Elise DeGooyer is the Co-Director of the Faith Action Network in Washington State. She brings three decades of experience in mission-driven work in human services and advocacy. She is a lifelong resident of Washington State, born and raised in Yakima, completing undergraduate education in Spokane at Gonzaga University, and making Seattle home since the 1980s. Her graduate studies at Maryknoll School of Theology and Seattle University focused on liberation theologies and pastoral leadership. At Northwest Harvest she helped shape advocacy initiatives on hunger and poverty issues in collaboration with constituencies statewide. She is the lead for Administration and Finance, while sharing oversight of the organization’s mission with Paul Benz.
Nina M. Fernando serves as Program Director at The Shoulder to Shoulder Campaign, a multifaith coalition of religious denominations and faith-based organizations committed to countering anti-Muslim discrimination and violence in the United States and building a society where all are treated with dignity and respect. She joined the Shoulder to Shoulder team in August of 2017.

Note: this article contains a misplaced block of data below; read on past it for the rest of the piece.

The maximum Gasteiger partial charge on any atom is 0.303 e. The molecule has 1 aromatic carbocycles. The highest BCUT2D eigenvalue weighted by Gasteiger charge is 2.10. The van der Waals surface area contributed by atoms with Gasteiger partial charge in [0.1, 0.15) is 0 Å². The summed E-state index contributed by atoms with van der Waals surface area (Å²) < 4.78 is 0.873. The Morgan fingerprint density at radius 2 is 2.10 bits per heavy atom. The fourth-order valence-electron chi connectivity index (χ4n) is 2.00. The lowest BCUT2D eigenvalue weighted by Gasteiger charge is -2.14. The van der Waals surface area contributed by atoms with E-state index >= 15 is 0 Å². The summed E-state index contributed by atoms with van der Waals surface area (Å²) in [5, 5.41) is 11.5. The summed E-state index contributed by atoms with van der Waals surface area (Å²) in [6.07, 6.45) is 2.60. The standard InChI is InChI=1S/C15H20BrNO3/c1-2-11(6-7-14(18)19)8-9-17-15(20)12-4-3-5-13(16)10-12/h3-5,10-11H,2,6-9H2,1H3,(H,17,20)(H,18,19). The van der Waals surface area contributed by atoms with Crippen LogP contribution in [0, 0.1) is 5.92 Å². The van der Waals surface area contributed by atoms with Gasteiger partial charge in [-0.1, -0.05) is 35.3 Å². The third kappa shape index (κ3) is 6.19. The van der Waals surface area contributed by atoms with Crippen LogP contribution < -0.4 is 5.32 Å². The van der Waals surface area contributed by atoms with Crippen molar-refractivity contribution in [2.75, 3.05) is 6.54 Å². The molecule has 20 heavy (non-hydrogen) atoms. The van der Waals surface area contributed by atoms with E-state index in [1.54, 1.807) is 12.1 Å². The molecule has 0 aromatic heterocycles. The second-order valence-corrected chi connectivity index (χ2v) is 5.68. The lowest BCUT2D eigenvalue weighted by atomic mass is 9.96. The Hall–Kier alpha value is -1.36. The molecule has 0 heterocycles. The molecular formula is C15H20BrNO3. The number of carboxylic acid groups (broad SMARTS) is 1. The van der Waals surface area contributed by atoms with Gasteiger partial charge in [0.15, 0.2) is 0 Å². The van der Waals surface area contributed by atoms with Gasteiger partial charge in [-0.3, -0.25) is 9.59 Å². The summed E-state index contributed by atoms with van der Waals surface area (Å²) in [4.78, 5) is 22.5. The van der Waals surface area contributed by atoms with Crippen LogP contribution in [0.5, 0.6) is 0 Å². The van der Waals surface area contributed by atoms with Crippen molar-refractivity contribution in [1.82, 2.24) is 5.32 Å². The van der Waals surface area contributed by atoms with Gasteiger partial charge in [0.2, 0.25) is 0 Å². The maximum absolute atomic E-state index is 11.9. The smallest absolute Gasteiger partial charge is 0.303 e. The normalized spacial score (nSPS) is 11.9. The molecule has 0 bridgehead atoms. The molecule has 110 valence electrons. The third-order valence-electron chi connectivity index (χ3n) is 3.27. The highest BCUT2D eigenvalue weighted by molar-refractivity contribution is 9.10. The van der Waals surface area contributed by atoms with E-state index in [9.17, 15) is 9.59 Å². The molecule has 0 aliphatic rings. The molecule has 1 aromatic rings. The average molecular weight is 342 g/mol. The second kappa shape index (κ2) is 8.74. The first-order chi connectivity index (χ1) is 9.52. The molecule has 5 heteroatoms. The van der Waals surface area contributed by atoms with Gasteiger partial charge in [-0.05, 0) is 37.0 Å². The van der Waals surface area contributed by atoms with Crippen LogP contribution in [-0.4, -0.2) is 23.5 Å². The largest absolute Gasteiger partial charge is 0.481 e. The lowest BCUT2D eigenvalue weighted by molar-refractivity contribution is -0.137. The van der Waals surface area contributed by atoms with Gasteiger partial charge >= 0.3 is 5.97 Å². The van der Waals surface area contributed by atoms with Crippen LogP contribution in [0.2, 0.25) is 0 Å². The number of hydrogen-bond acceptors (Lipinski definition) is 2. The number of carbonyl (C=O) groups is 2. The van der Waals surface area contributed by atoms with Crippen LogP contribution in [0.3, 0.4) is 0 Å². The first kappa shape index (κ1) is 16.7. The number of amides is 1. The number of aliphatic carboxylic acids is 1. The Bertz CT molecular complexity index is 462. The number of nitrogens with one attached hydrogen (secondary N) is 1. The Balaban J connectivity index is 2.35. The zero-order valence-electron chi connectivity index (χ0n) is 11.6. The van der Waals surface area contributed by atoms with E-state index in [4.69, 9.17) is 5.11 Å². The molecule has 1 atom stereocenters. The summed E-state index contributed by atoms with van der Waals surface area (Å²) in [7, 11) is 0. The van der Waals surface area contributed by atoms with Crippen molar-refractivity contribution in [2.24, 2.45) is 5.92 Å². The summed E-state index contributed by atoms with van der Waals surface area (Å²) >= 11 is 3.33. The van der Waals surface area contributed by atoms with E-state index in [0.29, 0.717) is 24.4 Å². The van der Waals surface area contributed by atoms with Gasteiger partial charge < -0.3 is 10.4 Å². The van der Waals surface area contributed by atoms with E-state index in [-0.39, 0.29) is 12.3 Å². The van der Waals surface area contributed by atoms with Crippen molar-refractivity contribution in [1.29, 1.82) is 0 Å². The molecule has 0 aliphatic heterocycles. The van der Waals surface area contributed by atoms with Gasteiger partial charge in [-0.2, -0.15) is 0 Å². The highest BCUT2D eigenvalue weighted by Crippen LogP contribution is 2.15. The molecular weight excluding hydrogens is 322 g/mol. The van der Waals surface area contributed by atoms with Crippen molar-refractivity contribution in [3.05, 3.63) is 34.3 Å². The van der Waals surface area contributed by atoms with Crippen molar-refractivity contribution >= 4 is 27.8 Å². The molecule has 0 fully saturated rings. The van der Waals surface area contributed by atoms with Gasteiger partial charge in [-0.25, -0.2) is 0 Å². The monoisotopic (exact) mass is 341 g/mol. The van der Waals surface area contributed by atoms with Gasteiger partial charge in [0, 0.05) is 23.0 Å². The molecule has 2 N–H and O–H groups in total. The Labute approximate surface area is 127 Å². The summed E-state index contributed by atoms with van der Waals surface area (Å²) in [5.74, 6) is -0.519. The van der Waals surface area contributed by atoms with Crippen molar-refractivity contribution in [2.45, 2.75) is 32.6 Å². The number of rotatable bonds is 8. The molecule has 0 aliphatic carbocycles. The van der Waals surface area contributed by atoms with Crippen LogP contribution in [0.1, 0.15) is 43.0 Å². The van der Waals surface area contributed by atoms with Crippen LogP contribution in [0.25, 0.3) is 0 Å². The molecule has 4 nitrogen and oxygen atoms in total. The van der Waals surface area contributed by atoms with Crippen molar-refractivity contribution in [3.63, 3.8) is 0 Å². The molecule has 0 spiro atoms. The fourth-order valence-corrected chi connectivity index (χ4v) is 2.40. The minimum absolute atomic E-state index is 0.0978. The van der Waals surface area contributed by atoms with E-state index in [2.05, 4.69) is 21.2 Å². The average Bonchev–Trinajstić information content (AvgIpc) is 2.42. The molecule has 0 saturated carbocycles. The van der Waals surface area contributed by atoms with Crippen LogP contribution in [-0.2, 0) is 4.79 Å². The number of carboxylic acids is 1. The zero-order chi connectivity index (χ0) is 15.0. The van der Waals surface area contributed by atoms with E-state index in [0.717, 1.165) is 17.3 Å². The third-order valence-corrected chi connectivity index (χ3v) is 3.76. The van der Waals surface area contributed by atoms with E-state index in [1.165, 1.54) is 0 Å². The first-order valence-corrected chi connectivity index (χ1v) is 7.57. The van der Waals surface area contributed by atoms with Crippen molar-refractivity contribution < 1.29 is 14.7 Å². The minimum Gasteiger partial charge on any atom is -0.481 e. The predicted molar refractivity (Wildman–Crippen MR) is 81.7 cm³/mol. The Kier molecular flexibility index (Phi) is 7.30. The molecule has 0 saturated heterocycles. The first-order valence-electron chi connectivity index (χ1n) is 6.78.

Imam Adam Jamal
Imam Adam Jamal is an imam at the largest masjid in Washington State, USA. He was born and raised in Houston, Texas. He started his Arabic studies at Jamiatul-Ilm in Blackburn, UK. He completed a BA in Islam from IESH in France. He spent a year studying privately in Egypt and then pursued Imamship and a Master’s in Education at MIHE in the UK. Imam Adam has worked as a schoolteacher, Imam, and Arabic teacher for many years with many different organizations. For four years he was a department head and lead instructor at Bayyinah Institute’s Dream Program.
Rabbi Yohanna Kinberg